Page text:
7 year old Montannah Kenney from Austin, Texas has set a new world record as the youngest female to summit Mt. Kilimanjaro, breaking 8 year old Roxy Getter’s record which was set in July 2017.
Despite walking away with a world record, Montannah told CBS News that her real motivation for summiting the 5,895m Uhuru Peak was to honour the memory of her Dad who passed away shortly after she turned three years old.
“I wanted to be closer with my dad,” Montannah told CBS News. “I wanted to do fun adventures with my mom and learn about Mt. Kilimanjaro.”
Montannah reached the Uhuru Peak summit on the 16th March 2018 accompanied by her Mom Hollie Kenney, an experienced guide and a support group of about twenty people. Though it is not clear which route they took up, we know that they had a relatively easy first day on the trek followed by a difficult few days of trekking through rain and snow which made for poor visibility and freezing conditions.
“It was way steeper than we thought.” Hollie said. “We didn’t know what was a cliff and what was a cloud. That was big eye opener.”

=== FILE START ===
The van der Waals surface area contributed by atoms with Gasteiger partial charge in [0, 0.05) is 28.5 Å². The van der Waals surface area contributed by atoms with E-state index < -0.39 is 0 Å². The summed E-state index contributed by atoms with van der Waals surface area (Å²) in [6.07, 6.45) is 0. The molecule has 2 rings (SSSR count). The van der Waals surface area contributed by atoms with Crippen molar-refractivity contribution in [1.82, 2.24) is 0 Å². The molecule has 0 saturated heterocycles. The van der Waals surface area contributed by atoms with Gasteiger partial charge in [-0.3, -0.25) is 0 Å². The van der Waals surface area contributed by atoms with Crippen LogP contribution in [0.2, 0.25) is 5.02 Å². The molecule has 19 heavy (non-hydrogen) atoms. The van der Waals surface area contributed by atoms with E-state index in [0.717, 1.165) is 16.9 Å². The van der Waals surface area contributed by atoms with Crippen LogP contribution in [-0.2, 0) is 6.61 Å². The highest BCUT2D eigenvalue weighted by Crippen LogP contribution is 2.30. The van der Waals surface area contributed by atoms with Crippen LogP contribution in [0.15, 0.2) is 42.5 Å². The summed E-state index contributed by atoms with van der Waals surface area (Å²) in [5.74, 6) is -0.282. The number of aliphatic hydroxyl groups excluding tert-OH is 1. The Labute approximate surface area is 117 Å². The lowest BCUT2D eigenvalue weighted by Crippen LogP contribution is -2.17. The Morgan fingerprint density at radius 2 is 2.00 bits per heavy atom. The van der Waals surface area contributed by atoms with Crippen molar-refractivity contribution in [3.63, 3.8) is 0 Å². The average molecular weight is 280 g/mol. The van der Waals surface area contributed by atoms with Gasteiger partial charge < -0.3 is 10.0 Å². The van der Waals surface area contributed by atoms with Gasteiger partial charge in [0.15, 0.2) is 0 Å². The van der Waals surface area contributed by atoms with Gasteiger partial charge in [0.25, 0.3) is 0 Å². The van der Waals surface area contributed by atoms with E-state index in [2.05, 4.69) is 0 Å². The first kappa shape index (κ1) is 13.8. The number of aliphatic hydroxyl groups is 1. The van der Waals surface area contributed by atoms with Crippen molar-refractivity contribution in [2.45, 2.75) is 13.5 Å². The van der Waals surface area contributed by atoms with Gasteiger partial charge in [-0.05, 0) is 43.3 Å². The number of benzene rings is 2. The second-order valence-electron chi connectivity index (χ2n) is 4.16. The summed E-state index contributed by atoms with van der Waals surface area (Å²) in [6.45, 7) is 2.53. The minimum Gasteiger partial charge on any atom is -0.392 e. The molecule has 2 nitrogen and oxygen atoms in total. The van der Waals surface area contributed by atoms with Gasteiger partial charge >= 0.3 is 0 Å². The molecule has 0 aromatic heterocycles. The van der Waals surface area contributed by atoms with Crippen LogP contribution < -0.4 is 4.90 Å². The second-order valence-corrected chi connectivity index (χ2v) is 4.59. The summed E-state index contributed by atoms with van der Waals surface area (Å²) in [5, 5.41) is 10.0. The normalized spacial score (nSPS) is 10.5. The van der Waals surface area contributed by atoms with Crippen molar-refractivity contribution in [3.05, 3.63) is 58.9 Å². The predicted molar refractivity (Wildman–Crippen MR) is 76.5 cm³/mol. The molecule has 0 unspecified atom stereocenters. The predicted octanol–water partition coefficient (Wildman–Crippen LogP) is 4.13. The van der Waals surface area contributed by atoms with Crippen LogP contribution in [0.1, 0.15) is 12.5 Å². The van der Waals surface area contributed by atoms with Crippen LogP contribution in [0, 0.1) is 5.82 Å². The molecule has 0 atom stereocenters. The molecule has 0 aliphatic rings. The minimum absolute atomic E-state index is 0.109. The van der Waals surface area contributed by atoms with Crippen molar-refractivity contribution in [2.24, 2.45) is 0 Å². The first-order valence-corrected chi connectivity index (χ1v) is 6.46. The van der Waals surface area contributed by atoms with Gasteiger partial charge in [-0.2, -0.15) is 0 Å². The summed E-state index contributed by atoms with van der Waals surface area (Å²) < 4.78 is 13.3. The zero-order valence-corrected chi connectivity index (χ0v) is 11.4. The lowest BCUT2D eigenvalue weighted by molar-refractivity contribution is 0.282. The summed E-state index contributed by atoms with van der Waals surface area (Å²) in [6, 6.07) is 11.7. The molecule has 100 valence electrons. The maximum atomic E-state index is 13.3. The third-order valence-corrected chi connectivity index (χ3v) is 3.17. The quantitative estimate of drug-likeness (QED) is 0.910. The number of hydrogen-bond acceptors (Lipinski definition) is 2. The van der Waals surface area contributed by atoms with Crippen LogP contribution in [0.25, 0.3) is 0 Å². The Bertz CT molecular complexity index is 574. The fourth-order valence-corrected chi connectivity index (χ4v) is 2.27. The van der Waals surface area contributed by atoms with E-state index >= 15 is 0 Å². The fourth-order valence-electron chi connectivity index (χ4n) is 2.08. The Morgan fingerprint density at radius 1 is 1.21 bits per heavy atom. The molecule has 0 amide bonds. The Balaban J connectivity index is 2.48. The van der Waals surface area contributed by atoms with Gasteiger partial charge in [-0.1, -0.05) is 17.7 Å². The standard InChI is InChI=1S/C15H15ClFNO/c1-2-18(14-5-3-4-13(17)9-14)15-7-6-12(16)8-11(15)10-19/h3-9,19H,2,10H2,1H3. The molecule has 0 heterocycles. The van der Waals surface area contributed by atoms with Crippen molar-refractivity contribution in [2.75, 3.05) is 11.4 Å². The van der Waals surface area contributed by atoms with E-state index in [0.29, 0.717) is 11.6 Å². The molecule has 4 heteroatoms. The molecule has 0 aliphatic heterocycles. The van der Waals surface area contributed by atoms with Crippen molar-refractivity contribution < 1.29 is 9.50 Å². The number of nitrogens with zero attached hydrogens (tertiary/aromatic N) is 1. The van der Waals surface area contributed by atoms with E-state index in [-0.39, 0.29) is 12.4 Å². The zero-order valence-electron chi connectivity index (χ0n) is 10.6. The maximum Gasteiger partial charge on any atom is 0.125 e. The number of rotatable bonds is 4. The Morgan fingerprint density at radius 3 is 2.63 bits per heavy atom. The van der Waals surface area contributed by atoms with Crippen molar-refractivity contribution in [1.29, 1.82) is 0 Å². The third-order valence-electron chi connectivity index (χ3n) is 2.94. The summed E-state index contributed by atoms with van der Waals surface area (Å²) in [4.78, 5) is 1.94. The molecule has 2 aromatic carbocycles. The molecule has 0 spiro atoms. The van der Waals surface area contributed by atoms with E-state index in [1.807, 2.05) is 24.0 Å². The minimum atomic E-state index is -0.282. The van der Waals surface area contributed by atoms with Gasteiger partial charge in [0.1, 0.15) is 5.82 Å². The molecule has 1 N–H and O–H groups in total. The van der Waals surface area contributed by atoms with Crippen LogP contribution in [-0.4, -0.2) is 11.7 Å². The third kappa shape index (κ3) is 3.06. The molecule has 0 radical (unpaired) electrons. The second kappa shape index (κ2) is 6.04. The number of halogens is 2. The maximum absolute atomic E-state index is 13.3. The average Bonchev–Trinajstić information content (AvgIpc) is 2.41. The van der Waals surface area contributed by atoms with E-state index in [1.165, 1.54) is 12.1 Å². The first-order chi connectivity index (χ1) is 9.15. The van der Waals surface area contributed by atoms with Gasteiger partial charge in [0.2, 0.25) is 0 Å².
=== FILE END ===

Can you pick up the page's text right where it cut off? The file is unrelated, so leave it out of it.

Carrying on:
The trip had originally been planned for October 2018 but once they discovered that 8-year-old Roxy Getter held the record Montannah decided she would attempt to break the record, and they moved their trip up. Montannah’s birthday is in May, so the pair set the trip up for March before she turns 8yrs old. They also had to obtain a special permit for Montannah to make the climb up Mt. Kilimanjaro as she is younger than the legal age limit of 10 years old.
As a former professional triathlete, Hollie was already in good shape and Montannah’s participation in running, swimming and basketball meant that she was also ready to tackle the climb. They put in long training hikes around their home in Texas but only got to experience altitude and oxygen deprivation upon their arrival in Tanzania.
When Montannah reached the summit she had a special moment to commemorate her dad.
“It was beautiful,” Kenney said. “She knew she wanted to blow kisses to him and wave and hopefully he would see her.”
“She knows she has an angel looking after her and he lives in heaven,” Hollie told InsideEdition.com. “She knew that this mountain is above the clouds so she associated that she was going to be closer to her dad in heaven.”
Before starting their trek, Hollie and Montannah set up a Go Fund Me page to raise money for EMDR research and funding for people who cannot afford the therapy. The write up on the page says that Montannah’s father battled PTSD and was starting EMDR therapy (eye movement desensitization and reprocessing) before he died.
The pair celebrated their successful summit with a couple of extra days in Tanzania on safari and on the beach.